DEAR ABBY: When I read the letter in your column about calling 35- and 44-year-olds "our children," I had to smile.
Our children are 26, 27, 29, 30 and 34, and we still call them "the kids."
My husband is 59 and I am 50, and his parents always refer to us as "the kids." But what really strikes me as being funny is hearing the grandparents who are 76 and 75 years old call my in-laws "the kids."
Don't you just love it, Abby? It sounds so loving and youthful. -- MARJORIE GELLAT
DEAR MARJORIE: I more than "just love it" -- I can relate to it. My husband and I, at age 73, are still called "the kids" by his parents, who are 92 and 93 years old. And may the good Lord continue to bless that beautiful couple, Rose and Jay Phillips of Minneapolis, married 74 years ago today. Happy anniversary, Mother and Dad!
DEAR ABBY: In the words of William Wordsworth, "The child is father of the man." The definition of a "child" as offered by the couple who signed themselves "Ohio Parents" was limited. (They felt that at age 35 and 44, it was inappropriate to refer to their heirs as "children.")
We have had this discussion in our house many times. In biblical usage, "children" are descendants regardless of their ages.
I have two adult sons. I maintain that I will always be their mother. Consequently, these fine young men, both in their 20s, will always be my children. -- MICHIGAN MOMMY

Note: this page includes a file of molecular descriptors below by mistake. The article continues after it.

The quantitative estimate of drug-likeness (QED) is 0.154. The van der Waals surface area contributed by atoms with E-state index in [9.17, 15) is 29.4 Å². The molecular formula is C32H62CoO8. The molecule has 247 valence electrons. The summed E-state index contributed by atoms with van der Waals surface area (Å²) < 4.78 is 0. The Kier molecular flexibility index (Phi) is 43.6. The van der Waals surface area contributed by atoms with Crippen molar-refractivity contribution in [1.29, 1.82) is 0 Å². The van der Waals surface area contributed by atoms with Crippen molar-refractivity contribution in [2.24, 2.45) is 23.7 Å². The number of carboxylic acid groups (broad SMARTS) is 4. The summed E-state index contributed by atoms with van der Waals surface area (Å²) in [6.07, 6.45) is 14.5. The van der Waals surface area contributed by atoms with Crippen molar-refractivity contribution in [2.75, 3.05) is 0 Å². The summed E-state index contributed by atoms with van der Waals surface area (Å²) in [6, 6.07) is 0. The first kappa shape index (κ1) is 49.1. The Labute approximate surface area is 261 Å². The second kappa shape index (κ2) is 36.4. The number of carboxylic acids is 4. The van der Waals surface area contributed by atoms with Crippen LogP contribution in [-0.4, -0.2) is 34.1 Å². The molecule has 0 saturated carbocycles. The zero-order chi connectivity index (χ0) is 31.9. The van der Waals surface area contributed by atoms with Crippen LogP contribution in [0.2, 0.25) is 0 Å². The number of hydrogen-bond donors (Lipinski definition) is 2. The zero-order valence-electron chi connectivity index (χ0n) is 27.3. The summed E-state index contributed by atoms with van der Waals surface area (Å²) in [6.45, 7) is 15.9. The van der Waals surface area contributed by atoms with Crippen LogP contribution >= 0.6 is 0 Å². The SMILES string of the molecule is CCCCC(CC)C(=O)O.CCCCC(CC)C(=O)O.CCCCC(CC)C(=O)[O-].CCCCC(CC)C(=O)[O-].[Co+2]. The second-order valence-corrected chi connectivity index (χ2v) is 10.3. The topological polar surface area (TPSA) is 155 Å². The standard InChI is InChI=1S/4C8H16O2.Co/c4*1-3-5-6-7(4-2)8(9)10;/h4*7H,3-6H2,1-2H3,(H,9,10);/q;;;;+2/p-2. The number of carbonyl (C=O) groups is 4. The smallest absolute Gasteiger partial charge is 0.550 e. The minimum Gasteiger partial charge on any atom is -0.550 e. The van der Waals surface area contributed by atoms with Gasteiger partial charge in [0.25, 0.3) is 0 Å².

DEAR ABBY: Your correspondent, "C.C. in Florida," is misinformed. The story that a Japanese manufacturer marked his products "MADE IN USA" in an attempt to mislead the buyer is not only false, it is a rumor that has been going around for at least a quarter of a century.
This tale was given worldwide publicity when it was published in Reader's Digest back in the 1960s. Your column is so widely read that the letter from C.C. will probably do as much to keep that rumor alive.
Abby, there IS a "Usa," Japan, but it is a tiny village with no manufacturing facilities. A check with the Japanese consulate in Los Angeles should confirm that. Also, no Japanese city has changed its name to "Usa" to mislead people.
Finally, a Japanese product marked "Made in USA" would be in violation of U.S Customs regulations, and would not be allowed into this country. -- JAMES STEELE
DEAR JAMES STEELE: Thank you for setting the record straight. I hope C.C. sees this.
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